Before Earl could reply, Davenport exchanged the paper in his hand for a brown envelope, and shook two photos from it. He glanced at the larger, laid it on the desk, then pushed it toward me with one finger.
For a moment I thought it was a joke.
“That is you, Dr. Brennan, is it not?”
Ryan and I were eating hot dogs across from the Great Smoky Mountains Railroad Depot.
“And Lieutenant-Detective Andrew Ryan from Quebec.” He pronounced it Qwee-bec.
“What is the relevance of this, Mr. Davenport?” Though my face was burning, I kept my voice frigid.
“Exactly what is your relationship with this man?”
“Detective Ryan and I have worked together for years.”
“But I am correct in assuming that your relationship extends beyond the professional, am I not?”
“I have no intention of answering questions about my private life.”
Davenport pushed the second photo across the desk.
I was too stunned to speak.
“I surmise from your reaction that you know the gentleman pictured with Detective Ryan?”
“Jean Bertrand was Ryan's partner.” Shock waves were passing through every cell in my body.
“Are you aware that this Bertrand is being investigated in conjunction with the Air TransSouth crash?”
“Where is this going?”
“Dr. Brennan, I shouldn't have to spell it out. Your”—he feigned indecision over word selection—“colleague has ties to a principal suspect. You yourself have acted”—again the careful search— “erratically.”
“I have done nothing wrong,” I repeated.
Davenport tilted his head and twisted his mouth, neither smiling nor grimacing. Then he sighed, indicating what a burden this was for all.
“Perhaps, as Mr. Bliss has suggested, your only offense has been one of misjudgment. But in tragedies of this nature, with so much media attention, and so many grieving families, it is of utmost importance that those involved avoid even the appearance of impropriety.”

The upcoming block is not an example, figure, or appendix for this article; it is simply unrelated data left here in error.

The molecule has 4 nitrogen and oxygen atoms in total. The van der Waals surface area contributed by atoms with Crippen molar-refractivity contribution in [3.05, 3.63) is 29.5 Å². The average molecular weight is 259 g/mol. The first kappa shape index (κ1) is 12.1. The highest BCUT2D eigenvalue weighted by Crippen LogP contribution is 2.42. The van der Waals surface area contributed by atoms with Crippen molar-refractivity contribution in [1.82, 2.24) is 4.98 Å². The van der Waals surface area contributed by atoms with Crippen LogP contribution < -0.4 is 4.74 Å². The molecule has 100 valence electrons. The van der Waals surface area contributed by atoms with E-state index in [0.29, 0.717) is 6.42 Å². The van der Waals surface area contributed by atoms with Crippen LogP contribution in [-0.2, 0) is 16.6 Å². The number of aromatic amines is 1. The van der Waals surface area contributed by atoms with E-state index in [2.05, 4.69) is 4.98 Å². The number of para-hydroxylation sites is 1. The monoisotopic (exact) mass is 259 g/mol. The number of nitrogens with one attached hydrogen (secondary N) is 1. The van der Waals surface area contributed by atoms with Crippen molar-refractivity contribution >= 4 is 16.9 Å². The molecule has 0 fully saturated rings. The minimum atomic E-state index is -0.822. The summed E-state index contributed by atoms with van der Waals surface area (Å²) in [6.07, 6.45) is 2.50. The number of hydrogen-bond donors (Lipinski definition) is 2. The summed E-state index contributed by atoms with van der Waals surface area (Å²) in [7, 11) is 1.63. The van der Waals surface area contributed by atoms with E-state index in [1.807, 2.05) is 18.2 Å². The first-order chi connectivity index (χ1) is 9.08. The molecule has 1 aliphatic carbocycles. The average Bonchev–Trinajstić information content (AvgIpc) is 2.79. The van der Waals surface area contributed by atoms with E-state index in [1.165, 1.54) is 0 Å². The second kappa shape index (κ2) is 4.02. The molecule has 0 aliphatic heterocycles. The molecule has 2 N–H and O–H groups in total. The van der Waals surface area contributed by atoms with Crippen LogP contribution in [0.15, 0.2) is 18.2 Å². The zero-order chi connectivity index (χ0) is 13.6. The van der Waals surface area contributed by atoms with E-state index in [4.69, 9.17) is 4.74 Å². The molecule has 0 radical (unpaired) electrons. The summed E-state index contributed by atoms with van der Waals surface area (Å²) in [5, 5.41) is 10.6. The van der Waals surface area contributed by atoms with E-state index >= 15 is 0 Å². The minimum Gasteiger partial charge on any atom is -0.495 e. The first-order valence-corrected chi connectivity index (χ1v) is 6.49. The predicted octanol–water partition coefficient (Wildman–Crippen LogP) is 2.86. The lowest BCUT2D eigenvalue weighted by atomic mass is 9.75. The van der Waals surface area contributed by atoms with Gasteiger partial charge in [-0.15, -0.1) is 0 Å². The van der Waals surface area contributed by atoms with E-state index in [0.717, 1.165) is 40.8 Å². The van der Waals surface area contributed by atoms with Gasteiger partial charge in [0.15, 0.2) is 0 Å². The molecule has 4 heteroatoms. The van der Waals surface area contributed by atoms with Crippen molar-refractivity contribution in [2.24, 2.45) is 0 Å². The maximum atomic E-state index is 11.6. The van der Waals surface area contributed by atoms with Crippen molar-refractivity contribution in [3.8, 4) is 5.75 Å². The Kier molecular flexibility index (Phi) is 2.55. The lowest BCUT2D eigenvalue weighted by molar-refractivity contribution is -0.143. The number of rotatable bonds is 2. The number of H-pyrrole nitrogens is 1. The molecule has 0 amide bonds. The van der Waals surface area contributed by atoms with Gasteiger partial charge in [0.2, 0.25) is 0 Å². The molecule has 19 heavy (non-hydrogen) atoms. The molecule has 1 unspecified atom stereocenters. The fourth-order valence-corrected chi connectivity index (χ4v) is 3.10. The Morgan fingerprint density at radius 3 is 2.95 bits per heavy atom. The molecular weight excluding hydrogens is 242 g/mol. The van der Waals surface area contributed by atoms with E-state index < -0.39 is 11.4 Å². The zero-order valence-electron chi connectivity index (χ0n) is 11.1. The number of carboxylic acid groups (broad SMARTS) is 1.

I waited. Davenport began gathering papers.
“Reports of suspected misconduct are being lodged with the National Disaster Medical System, the American Board of Forensic Anthropology, and the Ethics Committee of the American Academy of Forensic Sciences. The chancellor of your university will also be informed.”
Cold fear shot through me.
“Am I suspected of committing a crime?”
“We must consider every possibility, painstakingly and impartially.”
Something snapped. I shot to my feet, fingers tightening into fists.
“There's nothing impartial about this meeting, Mr. Davenport, and you have no intention of treating me fairly. Or Detective Ryan. Something's wrong, very wrong, and I've been set up as some sort of scapegoat.”
Tears burned the backs of my lids. It's the glare, I told myself. Don't you dare cry!
“Who turned this meeting into a publicity circus?”
Red splotches appeared in Davenport's cheeks, looking oddly out of place in the bland complexion.
“I have no idea how the press found out about this meeting. The leak did not come from my office.”
“And the surveillance photo? Where did that order originate?”
Davenport did not answer. The room was deathly quiet.
I uncurled my fingers and drew a deep breath. Then I impaled Davenport with a look.
“I perform my duties scrupulously, ethically, and out of concern for both the living and the dead, Lieutenant Governor Davenport.” I kept my voice level. “I do not deviate from protocol. Dr. Tyrell knows that and Mr. Bliss knows that.”
My eyes moved to Larke, but he looked away. Earl's attention remained focused on his pants. I turned back to Davenport.
“I don't know what's going on, or why it's going on, but I will find out.”
I pointed a finger to emphasize every word.
“I. Will. Find. Out.”
With that, I turned and walked from the room, quietly closing the door behind me. The trooper trailed me down the corridor, into the elevator, and across the motel lobby.
The parking lot was an encore of my arrival. Though my escort defended one flank, I was accosted on all others. Cameras rolled, microphones jabbed, and strobes flashed. Questions were shouted in the round. Pushing forward, head down, arms clasped to my chest, I felt more trapped than I had by the coyote pack.
At Ryan's car, the trooper restrained the onslaught with both arms while I unlocked and opened the door. Then he bullied the crowd back, and I broke free and shot onto the highway.
As I drove, my face cooled and my pulse normalized, but a million questions swirled in my brain. How long had I been under surveillance? Could this explain the ransacking of my room? How far would they go? Why?
Would they be back?
Who were “they”?
My eyes flew to the rearview mirror.
Where in God's name was that foot? Had someone actually taken it? If so, for what purpose?
How did they know it was gone? Who had wanted that foot on Monday? Why?
Where was Primrose Hobbs?
The lieutenant governor's office was not typically included in the disaster inquiry loop. Why was Davenport taking such an interest?
Could I actually be facing criminal charges? Should I obtain counsel?
I was completely absorbed in these questions, driving robotically, seeing and responding to my surroundings, but registering nothing on a conscious level. I don't know how far I'd driven when a loud whoop sent my eyes back to the rearview mirror.
A police cruiser rode my bumper, headlights flashing like a strobotron.